But the saints whom the apostle describes as having “ lived," in the First Resurrection, shall also " be priests of God and of Christ, and shall reign with Him a thousand years." And how is this to be understood of Christian principles? In what possible sense can Christian principles he called “priests of God and of Christ ?” And in what possible sense can these principles be said to reign" with" Christ?

Avoiding these inconsistencies, and viewing the language in its natural meaning, let us now inquire how the doctrine of a separate " resurrection of the just" accords with other Scriptures. And, as with respect to the period of Christ's Return at the commencement of the Millennium, we shall find this also unequivocally stated, and fully implied, in many texts both of the Old and New Testaments.

The prophet Isaiah distinctly refers to a resurrection which shall not be enjoyed by all. In his Millennial song, (xxvi.) addressing the Lord, he says of other lords” who had had dominion over them, “ They are dead, they shall not live; they are deceased, they shall not rise." But the Saviour responds, of another class, Thy dead men shall live, My dead body shall they arise : Awake and sing, ye that dwell in dust, for thy dew is as the dew of herbs.” It will be observed that the words “ together with" in our translation, are supplementary. They are not only unnecessary, but by their insertion the sense is entirely changed. Their omission gives us the Saviour's endearing recognition of the righteous as the members of His mystical body“the fulness of Him that filleth all in all;" and their resurrection He accounts as His own ;—“My dead body shall they arise." And this, it is evident from the succceding context, (xxvi. 14–21; xxvii. 1,) is just at the commencement of the Millennium, when “the Lord cometh out of His place to punish the inhabitants of the earth for their iniquity, the earth also shall disclose her blood, and shall no more cover her slain. In that day the Lord with his sore, and great, and strong sword, shall punish Leviathan, the piercing Serpent, even Leviathan that crooked Serpent, and He shall slay the Dra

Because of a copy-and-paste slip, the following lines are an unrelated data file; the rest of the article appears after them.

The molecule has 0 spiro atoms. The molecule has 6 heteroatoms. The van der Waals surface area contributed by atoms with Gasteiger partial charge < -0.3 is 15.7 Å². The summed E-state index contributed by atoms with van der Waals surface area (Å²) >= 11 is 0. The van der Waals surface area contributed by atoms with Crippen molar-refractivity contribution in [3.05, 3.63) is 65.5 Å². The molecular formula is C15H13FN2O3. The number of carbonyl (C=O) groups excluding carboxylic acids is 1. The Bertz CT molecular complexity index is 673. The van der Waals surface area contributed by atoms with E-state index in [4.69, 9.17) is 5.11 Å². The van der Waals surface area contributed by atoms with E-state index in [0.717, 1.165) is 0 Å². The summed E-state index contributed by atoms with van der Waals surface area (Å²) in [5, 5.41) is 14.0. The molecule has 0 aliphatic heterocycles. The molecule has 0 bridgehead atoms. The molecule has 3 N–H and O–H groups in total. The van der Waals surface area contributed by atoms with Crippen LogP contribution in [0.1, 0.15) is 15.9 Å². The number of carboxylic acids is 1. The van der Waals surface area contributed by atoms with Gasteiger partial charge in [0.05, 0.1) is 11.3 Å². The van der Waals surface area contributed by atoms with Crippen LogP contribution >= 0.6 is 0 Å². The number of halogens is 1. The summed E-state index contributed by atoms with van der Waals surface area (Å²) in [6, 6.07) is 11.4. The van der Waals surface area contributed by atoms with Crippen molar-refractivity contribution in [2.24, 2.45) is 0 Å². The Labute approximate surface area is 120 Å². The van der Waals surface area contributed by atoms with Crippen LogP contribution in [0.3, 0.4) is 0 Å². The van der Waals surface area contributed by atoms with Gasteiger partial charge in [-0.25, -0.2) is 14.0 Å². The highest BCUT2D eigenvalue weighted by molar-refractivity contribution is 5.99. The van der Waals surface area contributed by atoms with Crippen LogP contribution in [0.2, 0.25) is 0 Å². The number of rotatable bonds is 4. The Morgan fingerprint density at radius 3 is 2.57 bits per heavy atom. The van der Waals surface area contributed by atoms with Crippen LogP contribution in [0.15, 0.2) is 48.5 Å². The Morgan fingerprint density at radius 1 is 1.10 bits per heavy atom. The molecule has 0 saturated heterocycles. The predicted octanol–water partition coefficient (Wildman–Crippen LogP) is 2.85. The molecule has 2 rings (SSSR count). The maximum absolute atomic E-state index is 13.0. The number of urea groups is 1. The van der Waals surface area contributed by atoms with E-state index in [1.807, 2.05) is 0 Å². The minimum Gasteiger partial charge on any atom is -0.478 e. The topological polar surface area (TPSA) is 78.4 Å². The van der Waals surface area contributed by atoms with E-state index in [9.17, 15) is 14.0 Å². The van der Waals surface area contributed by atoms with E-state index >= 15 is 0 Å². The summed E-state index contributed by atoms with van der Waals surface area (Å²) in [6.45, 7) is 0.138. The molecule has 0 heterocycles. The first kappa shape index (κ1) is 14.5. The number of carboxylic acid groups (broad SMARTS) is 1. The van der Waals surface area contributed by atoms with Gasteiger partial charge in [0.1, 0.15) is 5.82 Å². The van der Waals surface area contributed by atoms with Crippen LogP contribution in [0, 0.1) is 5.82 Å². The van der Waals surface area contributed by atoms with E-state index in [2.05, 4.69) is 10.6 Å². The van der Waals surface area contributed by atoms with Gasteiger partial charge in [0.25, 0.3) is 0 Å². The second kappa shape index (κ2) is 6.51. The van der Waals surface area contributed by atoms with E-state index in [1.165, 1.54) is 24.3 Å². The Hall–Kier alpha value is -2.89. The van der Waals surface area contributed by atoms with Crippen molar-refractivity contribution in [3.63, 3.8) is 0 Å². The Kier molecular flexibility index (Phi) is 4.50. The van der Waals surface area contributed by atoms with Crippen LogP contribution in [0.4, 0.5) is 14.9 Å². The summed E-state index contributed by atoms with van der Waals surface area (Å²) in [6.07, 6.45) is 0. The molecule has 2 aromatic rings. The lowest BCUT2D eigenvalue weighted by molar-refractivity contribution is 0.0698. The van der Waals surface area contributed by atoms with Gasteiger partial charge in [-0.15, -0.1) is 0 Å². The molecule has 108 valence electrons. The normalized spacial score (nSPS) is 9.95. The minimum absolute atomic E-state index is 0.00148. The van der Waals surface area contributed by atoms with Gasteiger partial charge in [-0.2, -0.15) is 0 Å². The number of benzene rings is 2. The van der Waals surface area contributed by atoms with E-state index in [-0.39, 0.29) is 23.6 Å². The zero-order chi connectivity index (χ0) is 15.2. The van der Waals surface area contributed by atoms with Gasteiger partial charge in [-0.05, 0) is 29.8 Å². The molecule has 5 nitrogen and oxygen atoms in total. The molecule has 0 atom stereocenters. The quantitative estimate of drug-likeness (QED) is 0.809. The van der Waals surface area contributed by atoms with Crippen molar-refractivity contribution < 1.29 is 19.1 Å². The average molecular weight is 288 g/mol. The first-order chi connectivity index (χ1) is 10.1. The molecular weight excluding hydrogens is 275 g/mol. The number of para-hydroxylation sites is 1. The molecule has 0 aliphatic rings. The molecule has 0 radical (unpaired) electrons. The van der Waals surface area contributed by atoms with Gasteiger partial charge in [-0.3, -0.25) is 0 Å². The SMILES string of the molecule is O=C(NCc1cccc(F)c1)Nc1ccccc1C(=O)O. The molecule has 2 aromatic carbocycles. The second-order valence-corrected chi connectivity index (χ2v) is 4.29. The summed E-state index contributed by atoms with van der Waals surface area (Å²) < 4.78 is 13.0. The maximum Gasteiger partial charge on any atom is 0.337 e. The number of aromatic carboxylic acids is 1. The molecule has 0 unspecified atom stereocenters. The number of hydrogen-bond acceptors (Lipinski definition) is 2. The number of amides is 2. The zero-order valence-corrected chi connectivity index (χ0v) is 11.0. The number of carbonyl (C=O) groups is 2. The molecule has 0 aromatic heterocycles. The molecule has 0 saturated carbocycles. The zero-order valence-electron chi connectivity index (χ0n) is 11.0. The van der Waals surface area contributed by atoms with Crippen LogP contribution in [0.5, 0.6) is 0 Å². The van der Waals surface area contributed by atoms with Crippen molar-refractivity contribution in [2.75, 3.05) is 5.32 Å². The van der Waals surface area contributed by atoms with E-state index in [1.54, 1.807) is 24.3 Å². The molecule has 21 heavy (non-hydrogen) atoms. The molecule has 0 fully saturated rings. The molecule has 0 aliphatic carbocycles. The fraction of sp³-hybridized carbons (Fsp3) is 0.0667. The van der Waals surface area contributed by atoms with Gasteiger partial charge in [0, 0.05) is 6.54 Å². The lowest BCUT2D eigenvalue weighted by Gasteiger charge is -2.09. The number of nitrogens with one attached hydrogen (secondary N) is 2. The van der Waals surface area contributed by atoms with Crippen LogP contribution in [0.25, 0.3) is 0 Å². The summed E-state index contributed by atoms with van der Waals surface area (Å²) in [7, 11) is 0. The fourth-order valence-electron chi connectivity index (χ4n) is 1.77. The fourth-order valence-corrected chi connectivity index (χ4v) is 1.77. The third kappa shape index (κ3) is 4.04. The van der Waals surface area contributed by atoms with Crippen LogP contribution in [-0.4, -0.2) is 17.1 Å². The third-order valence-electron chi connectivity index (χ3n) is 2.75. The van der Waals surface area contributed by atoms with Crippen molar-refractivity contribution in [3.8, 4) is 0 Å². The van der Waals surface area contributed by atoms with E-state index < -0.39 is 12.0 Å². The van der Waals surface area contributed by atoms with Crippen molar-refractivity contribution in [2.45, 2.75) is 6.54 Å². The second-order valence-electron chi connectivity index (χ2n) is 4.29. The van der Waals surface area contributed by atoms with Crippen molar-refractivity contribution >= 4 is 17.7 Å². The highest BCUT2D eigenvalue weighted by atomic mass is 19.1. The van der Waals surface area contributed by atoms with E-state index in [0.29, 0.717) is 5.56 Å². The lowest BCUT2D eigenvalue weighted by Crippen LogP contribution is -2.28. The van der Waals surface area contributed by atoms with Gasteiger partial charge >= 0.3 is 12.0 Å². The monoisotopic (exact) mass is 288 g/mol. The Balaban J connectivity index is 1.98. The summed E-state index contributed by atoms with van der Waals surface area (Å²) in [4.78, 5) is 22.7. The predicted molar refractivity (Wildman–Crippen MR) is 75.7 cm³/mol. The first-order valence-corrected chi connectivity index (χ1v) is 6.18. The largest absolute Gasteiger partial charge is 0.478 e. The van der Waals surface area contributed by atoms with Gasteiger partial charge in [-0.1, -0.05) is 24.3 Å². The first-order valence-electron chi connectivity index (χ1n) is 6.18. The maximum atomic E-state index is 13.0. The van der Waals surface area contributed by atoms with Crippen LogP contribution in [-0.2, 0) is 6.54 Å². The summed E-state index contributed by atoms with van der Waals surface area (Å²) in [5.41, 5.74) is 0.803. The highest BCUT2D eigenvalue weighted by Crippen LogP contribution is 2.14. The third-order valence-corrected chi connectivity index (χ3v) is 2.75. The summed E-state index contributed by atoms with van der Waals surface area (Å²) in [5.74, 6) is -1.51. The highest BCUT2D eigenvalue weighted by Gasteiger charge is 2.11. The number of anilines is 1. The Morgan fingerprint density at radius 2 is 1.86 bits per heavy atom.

gon that is in the sea," the very scene described in the 19th and beginning of the 20th chapters of the Revelation, as preceding the First Resurrection.